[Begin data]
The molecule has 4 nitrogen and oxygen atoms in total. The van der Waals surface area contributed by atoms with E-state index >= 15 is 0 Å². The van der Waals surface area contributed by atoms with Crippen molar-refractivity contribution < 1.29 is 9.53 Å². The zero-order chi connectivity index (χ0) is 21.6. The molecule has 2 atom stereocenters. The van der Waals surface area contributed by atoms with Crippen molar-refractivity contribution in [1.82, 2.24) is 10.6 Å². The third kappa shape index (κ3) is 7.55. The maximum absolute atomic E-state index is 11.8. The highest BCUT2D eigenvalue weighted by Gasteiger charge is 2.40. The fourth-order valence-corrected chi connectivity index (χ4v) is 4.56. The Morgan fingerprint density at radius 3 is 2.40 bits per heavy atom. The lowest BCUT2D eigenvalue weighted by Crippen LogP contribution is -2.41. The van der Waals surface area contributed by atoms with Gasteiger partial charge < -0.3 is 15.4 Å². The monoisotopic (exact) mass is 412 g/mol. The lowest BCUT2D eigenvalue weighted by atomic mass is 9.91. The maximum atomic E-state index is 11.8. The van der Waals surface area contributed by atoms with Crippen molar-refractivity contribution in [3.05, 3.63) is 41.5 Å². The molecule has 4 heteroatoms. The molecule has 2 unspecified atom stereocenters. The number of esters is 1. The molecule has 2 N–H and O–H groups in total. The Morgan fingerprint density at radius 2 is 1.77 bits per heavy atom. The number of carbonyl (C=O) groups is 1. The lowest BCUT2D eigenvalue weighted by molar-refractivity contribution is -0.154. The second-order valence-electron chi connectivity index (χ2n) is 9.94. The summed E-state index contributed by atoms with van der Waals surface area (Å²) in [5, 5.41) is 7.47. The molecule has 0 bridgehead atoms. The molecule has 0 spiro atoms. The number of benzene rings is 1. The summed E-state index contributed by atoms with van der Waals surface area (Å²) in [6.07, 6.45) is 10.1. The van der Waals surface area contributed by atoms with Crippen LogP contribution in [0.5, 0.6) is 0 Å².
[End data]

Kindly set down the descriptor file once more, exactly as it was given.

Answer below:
The molecule has 4 nitrogen and oxygen atoms in total. The van der Waals surface area contributed by atoms with E-state index >= 15 is 0 Å². The van der Waals surface area contributed by atoms with Crippen molar-refractivity contribution < 1.29 is 9.53 Å². The zero-order chi connectivity index (χ0) is 21.6. The molecule has 2 atom stereocenters. The van der Waals surface area contributed by atoms with Crippen molar-refractivity contribution in [1.82, 2.24) is 10.6 Å². The third kappa shape index (κ3) is 7.55. The maximum absolute atomic E-state index is 11.8. The highest BCUT2D eigenvalue weighted by Gasteiger charge is 2.40. The fourth-order valence-corrected chi connectivity index (χ4v) is 4.56. The Morgan fingerprint density at radius 3 is 2.40 bits per heavy atom. The lowest BCUT2D eigenvalue weighted by Crippen LogP contribution is -2.41. The van der Waals surface area contributed by atoms with Gasteiger partial charge < -0.3 is 15.4 Å². The monoisotopic (exact) mass is 412 g/mol. The lowest BCUT2D eigenvalue weighted by atomic mass is 9.91. The maximum atomic E-state index is 11.8. The van der Waals surface area contributed by atoms with Crippen molar-refractivity contribution in [3.05, 3.63) is 41.5 Å². The molecule has 4 heteroatoms. The molecule has 2 unspecified atom stereocenters. The number of esters is 1. The molecule has 2 N–H and O–H groups in total. The Morgan fingerprint density at radius 2 is 1.77 bits per heavy atom. The number of carbonyl (C=O) groups is 1. The lowest BCUT2D eigenvalue weighted by molar-refractivity contribution is -0.154. The second-order valence-electron chi connectivity index (χ2n) is 9.94. The summed E-state index contributed by atoms with van der Waals surface area (Å²) in [5, 5.41) is 7.47. The molecule has 0 bridgehead atoms. The molecule has 0 spiro atoms. The number of benzene rings is 1. The summed E-state index contributed by atoms with van der Waals surface area (Å²) in [6.07, 6.45) is 10.1. The van der Waals surface area contributed by atoms with Crippen LogP contribution in [0.5, 0.6) is 0 Å².